In 1964, Philbin took over the show that replaced The Steve Allen Show when Steve Allen left the show. The audience did not accept Philbin as a replacement for Allen's zany antics and the appearance lasted only a little over four months because of dismal ratings. Johnny Carson was too strong in the ratings for the same time slot. According to Philbin, Carson was his inspiration. From 1975 to 1981, he co-hosted A. M. Los Angeles, a local morning talk show on KABC-TV, first with Sarah Purcell with Cyndy Garvey. Philbin's presence brought the show from the bottom of the local ratings to No. 1. During the early 1970s, Philbin commuted each weekend to St. Louis, where he filmed Regis Philbin's Saturday Night in St. Louis on KMOX-TV. A 1978 book called The Great 1960s Quiz, authored by Dan Carlinsky, asked, "Who was Regis Philbin?" The answer was "Joey Bishop's sidekick on his late night show." Philbin's trivial national media presence would soon be revived. In 1981, Philbin and Mary Hart co-hosted a national morning variety series for NBC.
The show lasted 18 weeks. After Garvey left Los Angeles in 1982 and moved to New York City, Philbin rejoined her on The Morning Show, on WABC-TV. At the time, the 9 am time slot for WABC suffered from low Nielsen ratings because of competition from WNBC-TV's Donahue and WCBS-TV's game show block feat
Maverick (TV series)
Maverick is an American Western dramatic television series with comedic overtones created by Roy Huggins and starring James Garner. The show ran for five seasons from September 22, 1957, to July 8, 1962, on ABC. Maverick starred James Garner as Bret Maverick, an adroitly articulate cardsharp. Eight episodes into the first season, he was joined by Jack Kelly as his brother Bart Maverick, for the remainder of the first three seasons and Kelly alternated leads from week to week, sometimes teaming up for the occasional two-brother episode; the Maverick brothers were poker players from Texas who traveled the American Old West by horseback and stagecoach, on Mississippi riverboats getting into and out of life-threatening trouble of one sort or another involving money, women, or both. They would find themselves weighing a financial windfall against a moral dilemma, their consciences always trumped their wallets. When Garner left the series after the third season due to a legal dispute, Roger Moore was added to the cast as cousin Beau Maverick.
As before, the two starring Mavericks would alternate as series leads, with an occasional "team-up" episode. Partway through the fourth season Robert Colbert replaced Moore and played a third Maverick brother, Brent. No more than two series leads appeared together in the same episode, most episodes only featured one. All two-Maverick episodes included Jack Kelly as Bart Maverick. For the fifth and final season, the show returned to a "single Maverick" format, as it had been in the first eight episodes, with all the remaining new episodes starring Kelly as Bart; the new episodes, alternated with reruns from earlier seasons starring Garner. Budd Boetticher directed several of the early episodes of the first season. Robert Altman wrote and directed the episode entitled "Bolt from the Blue", starring Roger Moore, in the fourth season; the show was part of the Warner Bros. array of TV Westerns, which included Cheyenne, Colt.45, Bronco, The Alaskans, Sugarfoot. James Garner portrayed both Bret Maverick and, in one episode, Beau "Pappy" Maverick.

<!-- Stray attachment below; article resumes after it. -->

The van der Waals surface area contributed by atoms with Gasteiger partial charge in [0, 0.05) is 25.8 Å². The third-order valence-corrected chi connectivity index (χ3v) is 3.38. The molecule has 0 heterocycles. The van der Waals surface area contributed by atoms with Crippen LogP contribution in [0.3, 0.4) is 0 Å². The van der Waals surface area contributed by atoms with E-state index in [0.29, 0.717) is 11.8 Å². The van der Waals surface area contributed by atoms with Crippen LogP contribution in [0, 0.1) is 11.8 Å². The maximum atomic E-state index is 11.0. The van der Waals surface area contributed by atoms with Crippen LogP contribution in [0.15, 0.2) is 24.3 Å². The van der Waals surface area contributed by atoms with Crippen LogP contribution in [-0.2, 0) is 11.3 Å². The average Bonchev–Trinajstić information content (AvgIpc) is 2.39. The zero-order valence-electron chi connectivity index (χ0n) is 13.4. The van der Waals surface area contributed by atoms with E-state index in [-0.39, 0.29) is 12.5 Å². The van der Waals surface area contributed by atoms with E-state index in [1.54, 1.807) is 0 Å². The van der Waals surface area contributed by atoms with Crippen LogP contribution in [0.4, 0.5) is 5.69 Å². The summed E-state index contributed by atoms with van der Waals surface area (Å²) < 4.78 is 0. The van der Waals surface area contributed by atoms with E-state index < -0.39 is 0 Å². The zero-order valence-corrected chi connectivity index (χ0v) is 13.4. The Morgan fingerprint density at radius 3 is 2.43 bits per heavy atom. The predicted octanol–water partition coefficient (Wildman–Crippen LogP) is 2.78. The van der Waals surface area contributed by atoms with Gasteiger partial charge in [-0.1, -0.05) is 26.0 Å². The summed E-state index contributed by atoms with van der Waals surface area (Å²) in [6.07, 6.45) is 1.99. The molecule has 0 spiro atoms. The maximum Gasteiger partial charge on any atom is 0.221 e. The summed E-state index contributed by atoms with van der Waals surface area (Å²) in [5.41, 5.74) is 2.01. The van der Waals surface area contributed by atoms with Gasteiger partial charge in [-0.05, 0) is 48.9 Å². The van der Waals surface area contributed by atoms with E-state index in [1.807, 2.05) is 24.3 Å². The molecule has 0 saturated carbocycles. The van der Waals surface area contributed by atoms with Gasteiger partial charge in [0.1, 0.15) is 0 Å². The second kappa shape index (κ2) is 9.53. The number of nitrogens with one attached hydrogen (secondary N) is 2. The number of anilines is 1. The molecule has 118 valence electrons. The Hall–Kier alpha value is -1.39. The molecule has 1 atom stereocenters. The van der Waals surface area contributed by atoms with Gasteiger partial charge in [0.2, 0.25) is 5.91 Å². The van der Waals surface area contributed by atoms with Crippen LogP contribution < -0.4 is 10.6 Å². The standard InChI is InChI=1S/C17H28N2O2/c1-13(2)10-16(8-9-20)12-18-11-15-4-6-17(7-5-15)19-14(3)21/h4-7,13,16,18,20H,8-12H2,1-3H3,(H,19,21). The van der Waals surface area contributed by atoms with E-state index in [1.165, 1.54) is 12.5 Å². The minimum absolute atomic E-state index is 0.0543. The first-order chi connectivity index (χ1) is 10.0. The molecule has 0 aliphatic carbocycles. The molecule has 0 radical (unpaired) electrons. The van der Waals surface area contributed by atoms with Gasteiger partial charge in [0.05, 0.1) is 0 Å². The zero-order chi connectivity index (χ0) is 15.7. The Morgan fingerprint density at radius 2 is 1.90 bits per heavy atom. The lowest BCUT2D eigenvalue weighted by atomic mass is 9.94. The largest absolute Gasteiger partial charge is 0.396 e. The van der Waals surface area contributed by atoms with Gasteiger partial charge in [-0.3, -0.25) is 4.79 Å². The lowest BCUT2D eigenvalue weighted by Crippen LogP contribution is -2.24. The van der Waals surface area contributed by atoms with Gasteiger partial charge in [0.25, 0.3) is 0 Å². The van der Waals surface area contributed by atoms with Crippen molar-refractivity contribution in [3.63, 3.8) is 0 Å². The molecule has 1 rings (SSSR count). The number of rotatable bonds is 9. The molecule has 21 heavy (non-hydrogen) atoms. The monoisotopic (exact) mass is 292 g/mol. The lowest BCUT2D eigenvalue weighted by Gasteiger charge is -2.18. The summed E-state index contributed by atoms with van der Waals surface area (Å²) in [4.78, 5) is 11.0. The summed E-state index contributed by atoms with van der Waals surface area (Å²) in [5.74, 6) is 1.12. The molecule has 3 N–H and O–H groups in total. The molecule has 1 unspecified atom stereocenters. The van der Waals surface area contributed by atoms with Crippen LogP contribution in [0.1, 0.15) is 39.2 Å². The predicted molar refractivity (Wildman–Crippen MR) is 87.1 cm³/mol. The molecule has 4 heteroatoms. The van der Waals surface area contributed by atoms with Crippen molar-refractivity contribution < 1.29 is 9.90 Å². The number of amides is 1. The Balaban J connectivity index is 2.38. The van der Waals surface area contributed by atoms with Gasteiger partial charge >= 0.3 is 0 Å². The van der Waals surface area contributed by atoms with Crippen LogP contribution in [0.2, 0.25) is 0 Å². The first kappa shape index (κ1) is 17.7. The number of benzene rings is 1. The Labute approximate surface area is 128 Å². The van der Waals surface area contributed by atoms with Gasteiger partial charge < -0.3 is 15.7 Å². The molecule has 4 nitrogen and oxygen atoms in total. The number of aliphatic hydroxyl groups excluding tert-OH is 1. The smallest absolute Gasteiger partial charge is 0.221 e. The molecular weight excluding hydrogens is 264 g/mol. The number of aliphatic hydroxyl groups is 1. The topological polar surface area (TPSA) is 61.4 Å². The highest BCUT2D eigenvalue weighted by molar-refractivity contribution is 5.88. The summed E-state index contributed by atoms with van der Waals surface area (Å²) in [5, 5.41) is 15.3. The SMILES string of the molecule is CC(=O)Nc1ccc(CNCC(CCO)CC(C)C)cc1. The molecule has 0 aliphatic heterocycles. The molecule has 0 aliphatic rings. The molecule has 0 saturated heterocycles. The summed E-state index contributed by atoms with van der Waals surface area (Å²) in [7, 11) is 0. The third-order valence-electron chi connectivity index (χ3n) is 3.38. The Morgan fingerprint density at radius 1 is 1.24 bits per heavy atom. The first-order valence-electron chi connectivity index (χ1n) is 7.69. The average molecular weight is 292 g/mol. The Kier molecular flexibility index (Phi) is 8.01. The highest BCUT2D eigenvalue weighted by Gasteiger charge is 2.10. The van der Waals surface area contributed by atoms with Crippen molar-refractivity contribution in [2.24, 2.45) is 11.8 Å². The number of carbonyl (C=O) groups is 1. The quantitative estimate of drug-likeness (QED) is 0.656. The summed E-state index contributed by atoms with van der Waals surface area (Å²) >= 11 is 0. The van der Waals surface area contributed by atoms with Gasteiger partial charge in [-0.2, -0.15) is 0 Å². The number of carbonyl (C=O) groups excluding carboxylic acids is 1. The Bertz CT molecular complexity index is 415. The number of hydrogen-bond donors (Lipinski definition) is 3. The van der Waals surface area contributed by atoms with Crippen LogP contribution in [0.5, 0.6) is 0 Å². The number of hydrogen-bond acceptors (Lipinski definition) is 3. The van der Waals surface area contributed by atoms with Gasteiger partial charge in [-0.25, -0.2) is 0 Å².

Bret Maverick is the epitome of a poker-playing rounder, always seeking out high-stakes games and remaining in one place for long. The show is credited with launching Garner's career, although he had appeared in several movies, including Shoot-Out at Medicine Bend with Randolph Scott, had filmed an important supporting role in Sayonara with Marlon Brando, which wasn't released until December 1957 but had been viewed by Huggins and the Warner Bros. staff casting their new television series. Maverick bested The Ed Sullivan Show and The Steve Allen Show in the television ratings. Huggins inverted the usual cowboy hero characteristics familiar to television and movie viewers of the time. Bret Maverick was vocally reluctant to risk his life, though he ended up being courageous in spite of himself, he flimflammed adversaries, but only those who deserved it. Otherwise he was honest to a fault, in at least one case insisting on repaying a questionable large debt. None of the Mavericks were fast draws with a pistol.